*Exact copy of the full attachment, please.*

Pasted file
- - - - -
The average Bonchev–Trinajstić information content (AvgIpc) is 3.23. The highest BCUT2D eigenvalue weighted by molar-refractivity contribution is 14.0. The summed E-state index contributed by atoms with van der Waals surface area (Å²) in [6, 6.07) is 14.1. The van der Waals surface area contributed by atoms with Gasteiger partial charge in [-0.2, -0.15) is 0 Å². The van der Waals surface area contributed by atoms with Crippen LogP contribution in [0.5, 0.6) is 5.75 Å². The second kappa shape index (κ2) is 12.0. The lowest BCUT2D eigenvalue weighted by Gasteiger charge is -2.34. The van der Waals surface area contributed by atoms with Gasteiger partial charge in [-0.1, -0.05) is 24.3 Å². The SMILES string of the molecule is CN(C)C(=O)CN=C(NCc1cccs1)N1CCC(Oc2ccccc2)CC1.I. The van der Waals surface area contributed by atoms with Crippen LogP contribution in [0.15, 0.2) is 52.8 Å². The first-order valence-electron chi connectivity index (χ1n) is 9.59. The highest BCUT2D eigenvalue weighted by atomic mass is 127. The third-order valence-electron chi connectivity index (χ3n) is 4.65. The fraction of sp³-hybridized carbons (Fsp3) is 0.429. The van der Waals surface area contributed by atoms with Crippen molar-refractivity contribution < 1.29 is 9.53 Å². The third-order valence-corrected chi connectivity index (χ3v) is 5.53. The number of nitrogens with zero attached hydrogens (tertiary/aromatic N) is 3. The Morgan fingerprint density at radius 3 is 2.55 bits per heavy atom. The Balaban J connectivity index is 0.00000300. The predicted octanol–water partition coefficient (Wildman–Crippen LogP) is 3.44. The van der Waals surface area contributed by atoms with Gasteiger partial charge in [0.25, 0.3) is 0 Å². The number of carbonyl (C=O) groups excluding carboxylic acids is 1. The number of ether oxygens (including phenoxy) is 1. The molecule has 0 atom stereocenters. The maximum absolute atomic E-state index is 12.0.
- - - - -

The average Bonchev–Trinajstić information content (AvgIpc) is 3.23. The highest BCUT2D eigenvalue weighted by molar-refractivity contribution is 14.0. The summed E-state index contributed by atoms with van der Waals surface area (Å²) in [6, 6.07) is 14.1. The van der Waals surface area contributed by atoms with Gasteiger partial charge in [-0.2, -0.15) is 0 Å². The van der Waals surface area contributed by atoms with Crippen LogP contribution in [0.5, 0.6) is 5.75 Å². The second kappa shape index (κ2) is 12.0. The lowest BCUT2D eigenvalue weighted by Gasteiger charge is -2.34. The van der Waals surface area contributed by atoms with Gasteiger partial charge in [-0.1, -0.05) is 24.3 Å². The SMILES string of the molecule is CN(C)C(=O)CN=C(NCc1cccs1)N1CCC(Oc2ccccc2)CC1.I. The van der Waals surface area contributed by atoms with Crippen LogP contribution in [0.15, 0.2) is 52.8 Å². The first-order valence-electron chi connectivity index (χ1n) is 9.59. The highest BCUT2D eigenvalue weighted by atomic mass is 127. The third-order valence-electron chi connectivity index (χ3n) is 4.65. The fraction of sp³-hybridized carbons (Fsp3) is 0.429. The van der Waals surface area contributed by atoms with Crippen molar-refractivity contribution < 1.29 is 9.53 Å². The third-order valence-corrected chi connectivity index (χ3v) is 5.53. The number of nitrogens with zero attached hydrogens (tertiary/aromatic N) is 3. The Morgan fingerprint density at radius 3 is 2.55 bits per heavy atom. The Balaban J connectivity index is 0.00000300. The predicted octanol–water partition coefficient (Wildman–Crippen LogP) is 3.44. The van der Waals surface area contributed by atoms with Gasteiger partial charge in [0.25, 0.3) is 0 Å². The number of carbonyl (C=O) groups excluding carboxylic acids is 1. The number of ether oxygens (including phenoxy) is 1. The molecule has 0 atom stereocenters. The maximum absolute atomic E-state index is 12.0.